One of the most widely used procedures in the world of chemistry and biology to identify compounds found in a sample is the separation of these components based on prior identification. This prior identification is achieved by studying the velocities at which the components of the mixture or sample move through a porous medium while being entrained by a moving solvent. This process is called chromatography. There are a large number of commercial techniques for doing this, and there are even electronic devices that do it automatically. We will now take a look at how to make a simple chromatography with basic elements.
- A strip of porous paper, which can be filter paper from a coffee machine or an uninked strip of newspaper.
- Markers in different colours.
- A glass tumbler.
- A pen.
The first step is to cut a strip of porous paper 4 cm wide and slightly longer than the length of the glass we are going to use to make the glass. chromatography.
Once we have the porous paper ribbon ready, we are going to fix it to the pen using some adhesive tape. Take care that the free end of the porous paper ribbon goes all the way to the bottom of the glass, while the pen is resting on top of the glass. The appearance is similar to that of any hanging banner or banner, except that it must be inside the glass.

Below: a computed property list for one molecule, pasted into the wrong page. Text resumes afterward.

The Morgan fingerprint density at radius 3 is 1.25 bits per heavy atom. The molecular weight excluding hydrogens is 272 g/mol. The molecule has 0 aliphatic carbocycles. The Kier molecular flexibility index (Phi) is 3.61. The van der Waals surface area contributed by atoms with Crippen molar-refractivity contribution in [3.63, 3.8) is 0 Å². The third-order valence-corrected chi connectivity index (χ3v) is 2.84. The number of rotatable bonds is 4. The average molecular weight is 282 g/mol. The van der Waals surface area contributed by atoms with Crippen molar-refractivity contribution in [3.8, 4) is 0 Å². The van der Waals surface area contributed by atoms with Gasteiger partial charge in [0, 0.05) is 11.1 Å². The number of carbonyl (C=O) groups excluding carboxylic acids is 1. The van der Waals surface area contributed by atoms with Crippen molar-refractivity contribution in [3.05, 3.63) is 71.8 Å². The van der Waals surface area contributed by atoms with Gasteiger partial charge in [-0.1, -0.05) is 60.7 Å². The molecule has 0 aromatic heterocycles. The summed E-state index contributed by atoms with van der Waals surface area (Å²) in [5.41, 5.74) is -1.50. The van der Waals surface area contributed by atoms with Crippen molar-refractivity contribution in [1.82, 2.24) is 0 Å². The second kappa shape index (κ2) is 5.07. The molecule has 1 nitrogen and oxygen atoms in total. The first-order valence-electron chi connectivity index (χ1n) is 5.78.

Now, we make a stain with a black felt-tip pen, just at the free end of the porous paper strip about 2cm from the edge. Take care that this stain is intense but not too big, like a sort of thick dot.
It is time to add an amount of alcohol to the glass that is approximately 1 cm high, measured from the bottom of the glass. Now, we place our paper ribbon inside the glass, supporting it with the pen, making sure that the end of the paper is inside the alcohol, but that the black ink stain is located outside the liquid. We can cover the glass to prevent the alcohol from evaporating.
All that remains is to wait and see how the alcohol drags the different components of the ink along the length of the porous paper, observing how stains of different colours appear on the paper, which indicates the variety of inks used to create the black colour. This experiment can be repeated with different coloured inks in order to compare the components of each of them.